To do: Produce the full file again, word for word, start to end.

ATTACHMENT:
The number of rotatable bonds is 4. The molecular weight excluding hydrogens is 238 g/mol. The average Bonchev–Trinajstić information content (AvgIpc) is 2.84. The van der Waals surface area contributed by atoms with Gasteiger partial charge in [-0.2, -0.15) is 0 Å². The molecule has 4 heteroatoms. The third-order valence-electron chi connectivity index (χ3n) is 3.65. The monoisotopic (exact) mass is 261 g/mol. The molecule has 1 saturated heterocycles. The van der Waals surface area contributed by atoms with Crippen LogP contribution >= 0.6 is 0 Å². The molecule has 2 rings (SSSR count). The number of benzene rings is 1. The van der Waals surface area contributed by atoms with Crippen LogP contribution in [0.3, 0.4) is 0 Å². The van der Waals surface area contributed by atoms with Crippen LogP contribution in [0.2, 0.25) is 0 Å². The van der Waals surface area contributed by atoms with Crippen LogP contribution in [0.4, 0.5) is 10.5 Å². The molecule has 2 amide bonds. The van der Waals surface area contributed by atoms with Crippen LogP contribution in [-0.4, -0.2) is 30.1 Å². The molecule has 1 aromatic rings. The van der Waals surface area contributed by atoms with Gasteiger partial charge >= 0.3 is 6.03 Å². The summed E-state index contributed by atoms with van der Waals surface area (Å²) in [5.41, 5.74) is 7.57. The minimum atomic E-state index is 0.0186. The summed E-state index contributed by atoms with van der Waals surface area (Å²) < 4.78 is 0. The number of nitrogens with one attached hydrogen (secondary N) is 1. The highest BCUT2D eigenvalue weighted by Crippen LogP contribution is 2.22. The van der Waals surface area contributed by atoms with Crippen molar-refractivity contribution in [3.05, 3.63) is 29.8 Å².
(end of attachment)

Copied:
The number of rotatable bonds is 4. The molecular weight excluding hydrogens is 238 g/mol. The average Bonchev–Trinajstić information content (AvgIpc) is 2.84. The van der Waals surface area contributed by atoms with Gasteiger partial charge in [-0.2, -0.15) is 0 Å². The molecule has 4 heteroatoms. The third-order valence-electron chi connectivity index (χ3n) is 3.65. The monoisotopic (exact) mass is 261 g/mol. The molecule has 1 saturated heterocycles. The van der Waals surface area contributed by atoms with Crippen LogP contribution >= 0.6 is 0 Å². The molecule has 2 rings (SSSR count). The number of benzene rings is 1. The van der Waals surface area contributed by atoms with Crippen LogP contribution in [0.3, 0.4) is 0 Å². The van der Waals surface area contributed by atoms with Crippen LogP contribution in [0.2, 0.25) is 0 Å². The van der Waals surface area contributed by atoms with Crippen LogP contribution in [0.4, 0.5) is 10.5 Å². The molecule has 2 amide bonds. The van der Waals surface area contributed by atoms with Crippen LogP contribution in [-0.4, -0.2) is 30.1 Å². The molecule has 1 aromatic rings. The van der Waals surface area contributed by atoms with Gasteiger partial charge >= 0.3 is 6.03 Å². The summed E-state index contributed by atoms with van der Waals surface area (Å²) in [5.41, 5.74) is 7.57. The minimum atomic E-state index is 0.0186. The summed E-state index contributed by atoms with van der Waals surface area (Å²) < 4.78 is 0. The number of nitrogens with one attached hydrogen (secondary N) is 1. The highest BCUT2D eigenvalue weighted by Crippen LogP contribution is 2.22. The van der Waals surface area contributed by atoms with Crippen molar-refractivity contribution in [3.05, 3.63) is 29.8 Å².